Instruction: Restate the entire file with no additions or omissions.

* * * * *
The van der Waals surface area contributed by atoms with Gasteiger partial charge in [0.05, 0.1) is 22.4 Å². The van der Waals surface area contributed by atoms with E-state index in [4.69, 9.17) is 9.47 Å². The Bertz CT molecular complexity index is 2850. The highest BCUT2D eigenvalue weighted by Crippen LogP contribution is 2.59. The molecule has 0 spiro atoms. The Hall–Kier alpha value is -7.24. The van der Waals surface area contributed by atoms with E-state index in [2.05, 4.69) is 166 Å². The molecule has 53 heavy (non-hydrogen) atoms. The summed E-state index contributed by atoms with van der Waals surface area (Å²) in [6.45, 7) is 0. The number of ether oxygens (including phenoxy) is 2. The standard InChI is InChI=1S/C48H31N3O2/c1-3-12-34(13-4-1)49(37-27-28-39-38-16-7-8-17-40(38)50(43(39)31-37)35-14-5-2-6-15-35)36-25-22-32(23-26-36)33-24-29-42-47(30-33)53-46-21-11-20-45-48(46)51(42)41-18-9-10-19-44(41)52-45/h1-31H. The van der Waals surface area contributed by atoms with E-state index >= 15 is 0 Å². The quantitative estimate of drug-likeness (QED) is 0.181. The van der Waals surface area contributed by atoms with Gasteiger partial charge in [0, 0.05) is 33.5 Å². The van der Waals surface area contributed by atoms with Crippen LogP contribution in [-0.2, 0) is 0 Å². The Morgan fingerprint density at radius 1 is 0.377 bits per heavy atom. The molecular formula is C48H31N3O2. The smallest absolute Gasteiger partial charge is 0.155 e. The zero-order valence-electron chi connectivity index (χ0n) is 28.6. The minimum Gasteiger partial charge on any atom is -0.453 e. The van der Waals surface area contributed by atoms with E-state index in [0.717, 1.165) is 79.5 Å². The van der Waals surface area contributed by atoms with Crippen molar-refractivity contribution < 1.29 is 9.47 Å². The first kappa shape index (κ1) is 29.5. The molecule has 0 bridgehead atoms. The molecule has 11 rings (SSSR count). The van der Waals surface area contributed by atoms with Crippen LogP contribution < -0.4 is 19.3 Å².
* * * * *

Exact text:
The van der Waals surface area contributed by atoms with Gasteiger partial charge in [0.05, 0.1) is 22.4 Å². The van der Waals surface area contributed by atoms with E-state index in [4.69, 9.17) is 9.47 Å². The Bertz CT molecular complexity index is 2850. The highest BCUT2D eigenvalue weighted by Crippen LogP contribution is 2.59. The molecule has 0 spiro atoms. The Hall–Kier alpha value is -7.24. The van der Waals surface area contributed by atoms with E-state index in [2.05, 4.69) is 166 Å². The molecule has 53 heavy (non-hydrogen) atoms. The summed E-state index contributed by atoms with van der Waals surface area (Å²) in [6.45, 7) is 0. The number of ether oxygens (including phenoxy) is 2. The standard InChI is InChI=1S/C48H31N3O2/c1-3-12-34(13-4-1)49(37-27-28-39-38-16-7-8-17-40(38)50(43(39)31-37)35-14-5-2-6-15-35)36-25-22-32(23-26-36)33-24-29-42-47(30-33)53-46-21-11-20-45-48(46)51(42)41-18-9-10-19-44(41)52-45/h1-31H. The van der Waals surface area contributed by atoms with E-state index >= 15 is 0 Å². The quantitative estimate of drug-likeness (QED) is 0.181. The van der Waals surface area contributed by atoms with Gasteiger partial charge in [0, 0.05) is 33.5 Å². The van der Waals surface area contributed by atoms with Crippen LogP contribution in [-0.2, 0) is 0 Å². The Morgan fingerprint density at radius 1 is 0.377 bits per heavy atom. The molecular formula is C48H31N3O2. The smallest absolute Gasteiger partial charge is 0.155 e. The zero-order valence-electron chi connectivity index (χ0n) is 28.6. The minimum Gasteiger partial charge on any atom is -0.453 e. The van der Waals surface area contributed by atoms with E-state index in [0.717, 1.165) is 79.5 Å². The van der Waals surface area contributed by atoms with Crippen molar-refractivity contribution < 1.29 is 9.47 Å². The first kappa shape index (κ1) is 29.5. The molecule has 0 bridgehead atoms. The molecule has 11 rings (SSSR count). The van der Waals surface area contributed by atoms with Crippen LogP contribution < -0.4 is 19.3 Å².